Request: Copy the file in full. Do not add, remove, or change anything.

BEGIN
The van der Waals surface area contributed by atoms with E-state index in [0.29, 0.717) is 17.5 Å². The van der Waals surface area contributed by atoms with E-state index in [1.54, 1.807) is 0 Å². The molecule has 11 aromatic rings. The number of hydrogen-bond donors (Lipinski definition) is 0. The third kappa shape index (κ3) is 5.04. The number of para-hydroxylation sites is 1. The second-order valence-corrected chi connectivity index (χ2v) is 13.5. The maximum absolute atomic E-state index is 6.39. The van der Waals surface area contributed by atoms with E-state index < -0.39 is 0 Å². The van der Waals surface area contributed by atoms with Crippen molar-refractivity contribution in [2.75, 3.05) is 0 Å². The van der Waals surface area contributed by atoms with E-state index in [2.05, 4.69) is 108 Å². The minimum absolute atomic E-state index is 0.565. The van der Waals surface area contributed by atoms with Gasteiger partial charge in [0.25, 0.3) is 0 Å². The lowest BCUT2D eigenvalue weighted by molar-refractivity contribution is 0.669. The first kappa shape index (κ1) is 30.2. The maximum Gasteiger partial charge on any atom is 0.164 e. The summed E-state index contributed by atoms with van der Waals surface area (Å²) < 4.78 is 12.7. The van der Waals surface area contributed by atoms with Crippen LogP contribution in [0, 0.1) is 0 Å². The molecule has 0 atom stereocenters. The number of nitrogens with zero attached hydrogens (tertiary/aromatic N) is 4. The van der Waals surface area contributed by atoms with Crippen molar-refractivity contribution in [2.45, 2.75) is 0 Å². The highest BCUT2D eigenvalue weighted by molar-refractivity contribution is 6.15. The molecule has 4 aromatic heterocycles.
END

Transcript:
The van der Waals surface area contributed by atoms with E-state index in [0.29, 0.717) is 17.5 Å². The van der Waals surface area contributed by atoms with E-state index in [1.54, 1.807) is 0 Å². The molecule has 11 aromatic rings. The number of hydrogen-bond donors (Lipinski definition) is 0. The third kappa shape index (κ3) is 5.04. The number of para-hydroxylation sites is 1. The second-order valence-corrected chi connectivity index (χ2v) is 13.5. The maximum absolute atomic E-state index is 6.39. The van der Waals surface area contributed by atoms with E-state index < -0.39 is 0 Å². The van der Waals surface area contributed by atoms with Crippen molar-refractivity contribution in [2.75, 3.05) is 0 Å². The van der Waals surface area contributed by atoms with E-state index in [2.05, 4.69) is 108 Å². The minimum absolute atomic E-state index is 0.565. The van der Waals surface area contributed by atoms with Gasteiger partial charge in [0.25, 0.3) is 0 Å². The lowest BCUT2D eigenvalue weighted by molar-refractivity contribution is 0.669. The first kappa shape index (κ1) is 30.2. The maximum Gasteiger partial charge on any atom is 0.164 e. The summed E-state index contributed by atoms with van der Waals surface area (Å²) < 4.78 is 12.7. The van der Waals surface area contributed by atoms with Crippen LogP contribution in [0, 0.1) is 0 Å². The molecule has 0 atom stereocenters. The number of nitrogens with zero attached hydrogens (tertiary/aromatic N) is 4. The van der Waals surface area contributed by atoms with Crippen molar-refractivity contribution in [2.45, 2.75) is 0 Å². The highest BCUT2D eigenvalue weighted by molar-refractivity contribution is 6.15. The molecule has 4 aromatic heterocycles.